How much parking is too much parking in Greater Boston?
Do we have too much parking?
The very idea might make Boston and Cambridge residents scoff. But the Metropolitan Area Planning Council has compiled some numbers that suggest some Greater Boston communities have a good bit more parking than they need.
Eric Bourassa, director of MAPC’s transportation division, says such data can help cities find what he calls the “Goldilocks” principle of parking: not too many spaces, not too few, but just the right amount.
This matters because the unused spaces could be used for badly needed housing, open space, or other developments. As more car-sharing options — from Uber to ZipCar — proliferate, the number of area residents who don’t need a car could increase.
MAPC, a regional planning agency, collected data on whether residents in Arlington, Chelsea, Everett, Malden, and Melrose were using all the parking that’s available to them. Researchers found that about 25 percent of parking spaces for multifamily residential buildings went unused between midnight and 4 a.m.
The group conducted surveys at 80 buildings with nine or more units to determine how much parking residents used. Researchers visited in the middle of the night to count how many cars were in each lot.
In all, almost 1,200 parking spaces were not being used, researchers observed. For every 10 housing units in the buildings they surveyed, an average of three parking spaces sat empty.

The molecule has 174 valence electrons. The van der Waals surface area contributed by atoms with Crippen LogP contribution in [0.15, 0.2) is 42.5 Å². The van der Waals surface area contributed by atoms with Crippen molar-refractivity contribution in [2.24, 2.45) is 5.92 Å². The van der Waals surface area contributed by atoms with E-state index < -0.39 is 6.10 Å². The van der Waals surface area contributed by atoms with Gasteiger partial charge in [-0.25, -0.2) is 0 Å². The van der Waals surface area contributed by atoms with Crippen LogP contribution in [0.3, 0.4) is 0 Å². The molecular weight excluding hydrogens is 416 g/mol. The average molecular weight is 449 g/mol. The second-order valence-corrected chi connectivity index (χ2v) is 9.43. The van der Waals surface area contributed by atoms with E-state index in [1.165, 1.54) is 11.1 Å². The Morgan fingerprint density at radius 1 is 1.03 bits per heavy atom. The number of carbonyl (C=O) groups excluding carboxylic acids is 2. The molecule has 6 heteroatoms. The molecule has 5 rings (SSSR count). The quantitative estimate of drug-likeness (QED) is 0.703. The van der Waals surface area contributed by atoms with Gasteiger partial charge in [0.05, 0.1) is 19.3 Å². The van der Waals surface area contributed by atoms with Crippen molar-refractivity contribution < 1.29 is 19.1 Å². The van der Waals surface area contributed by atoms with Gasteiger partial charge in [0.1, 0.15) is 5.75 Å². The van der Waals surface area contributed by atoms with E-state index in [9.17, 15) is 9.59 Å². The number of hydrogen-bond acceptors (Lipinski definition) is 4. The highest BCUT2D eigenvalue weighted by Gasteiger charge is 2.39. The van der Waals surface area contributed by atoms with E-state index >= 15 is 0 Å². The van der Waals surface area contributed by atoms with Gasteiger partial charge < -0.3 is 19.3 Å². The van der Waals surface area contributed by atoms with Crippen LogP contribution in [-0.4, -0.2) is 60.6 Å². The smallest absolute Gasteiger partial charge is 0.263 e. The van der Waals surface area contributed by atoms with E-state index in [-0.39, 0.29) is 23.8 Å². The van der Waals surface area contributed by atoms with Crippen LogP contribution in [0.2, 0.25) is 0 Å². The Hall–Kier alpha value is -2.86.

The findings confirmed the agency’s theory that developers were forced to build too much parking because of arbitrary rules written years ago, Bourassa said.
“These parking ratios are usually completely made up,” he said. “It’s often based on tradition, or what was established in zoning years ago and has never been touched.”
The researchers said there are several ways to deal with an oversupply of parking: reduce or eliminate minimum parking requirements, adopt parking limits, or mandate more shared parking.
This spring, the group hopes to expand the survey to include Boston, Cambridge, and Somerville.
As Boston booms with development, Bourassa said that giving city officials data on parking use could help them craft better policies on growth.
“Clearly, the city is grappling with this issue,” Bourassa said.
Transit Police: ICE isn’t on the MBTA
With President Trump’s administration promising a crackdown on immigrants who are in the country illegally, rumors have been flying about an increased presence by Immigration and Customs Enforcement officers in Massachusetts.
The rumors have even come to the Massachusetts Bay Transportation Authority. When police officers were seen conducting a security check at State Street Station this past week, some observers believed the searches were related to immigration enforcement. Photos of the checkpoint made their way to Twitter, where at least one person described it as an “ID check.”
But Richard Sullivan, superintendent of the MBTA Transit Police, says officers were merely checking bags, not asking for identification.
“We would not ever set up checkpoints on the MBTA system to verify anyone’s citizenship status,” he said. “It is not happening.”
The MBTA has been conducting random bag checks since 2006, Sullivan said. Officers run a swab over the bag, then place the swab through equipment designed to track explosives.
After receiving questions about the checkpoint, Transit Police felt the need to post a message on Twitter on Thursday night.
“Transit Police officers do NOT enforce Federal Immigration laws. We are here to serve EVERYONE,” the post read. “Security Inspection Program has nothing to do w/immigration laws/enforcement. Counterterrorism layer only.”